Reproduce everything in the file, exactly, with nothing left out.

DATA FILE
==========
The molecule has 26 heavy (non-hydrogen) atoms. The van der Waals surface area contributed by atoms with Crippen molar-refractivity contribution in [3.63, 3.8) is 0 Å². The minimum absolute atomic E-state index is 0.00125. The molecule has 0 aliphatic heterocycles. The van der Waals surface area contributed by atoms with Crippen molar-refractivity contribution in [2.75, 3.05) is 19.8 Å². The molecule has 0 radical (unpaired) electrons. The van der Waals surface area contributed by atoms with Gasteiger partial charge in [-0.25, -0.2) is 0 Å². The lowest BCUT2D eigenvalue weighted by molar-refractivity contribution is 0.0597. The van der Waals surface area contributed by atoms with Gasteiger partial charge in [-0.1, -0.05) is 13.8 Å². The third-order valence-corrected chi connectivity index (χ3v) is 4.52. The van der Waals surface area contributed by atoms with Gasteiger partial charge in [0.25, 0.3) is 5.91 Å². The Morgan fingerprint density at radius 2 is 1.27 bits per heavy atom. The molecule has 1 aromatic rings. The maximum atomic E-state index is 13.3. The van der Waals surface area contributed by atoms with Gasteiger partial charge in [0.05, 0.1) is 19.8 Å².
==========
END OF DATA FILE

The molecule has 26 heavy (non-hydrogen) atoms. The van der Waals surface area contributed by atoms with Crippen molar-refractivity contribution in [3.63, 3.8) is 0 Å². The minimum absolute atomic E-state index is 0.00125. The molecule has 0 aliphatic heterocycles. The van der Waals surface area contributed by atoms with Crippen molar-refractivity contribution in [2.75, 3.05) is 19.8 Å². The molecule has 0 radical (unpaired) electrons. The van der Waals surface area contributed by atoms with Gasteiger partial charge in [-0.25, -0.2) is 0 Å². The lowest BCUT2D eigenvalue weighted by molar-refractivity contribution is 0.0597. The van der Waals surface area contributed by atoms with Gasteiger partial charge in [-0.1, -0.05) is 13.8 Å². The third-order valence-corrected chi connectivity index (χ3v) is 4.52. The van der Waals surface area contributed by atoms with Gasteiger partial charge in [0.25, 0.3) is 5.91 Å². The Morgan fingerprint density at radius 2 is 1.27 bits per heavy atom. The molecule has 1 aromatic rings. The maximum atomic E-state index is 13.3. The van der Waals surface area contributed by atoms with Gasteiger partial charge in [0.05, 0.1) is 19.8 Å².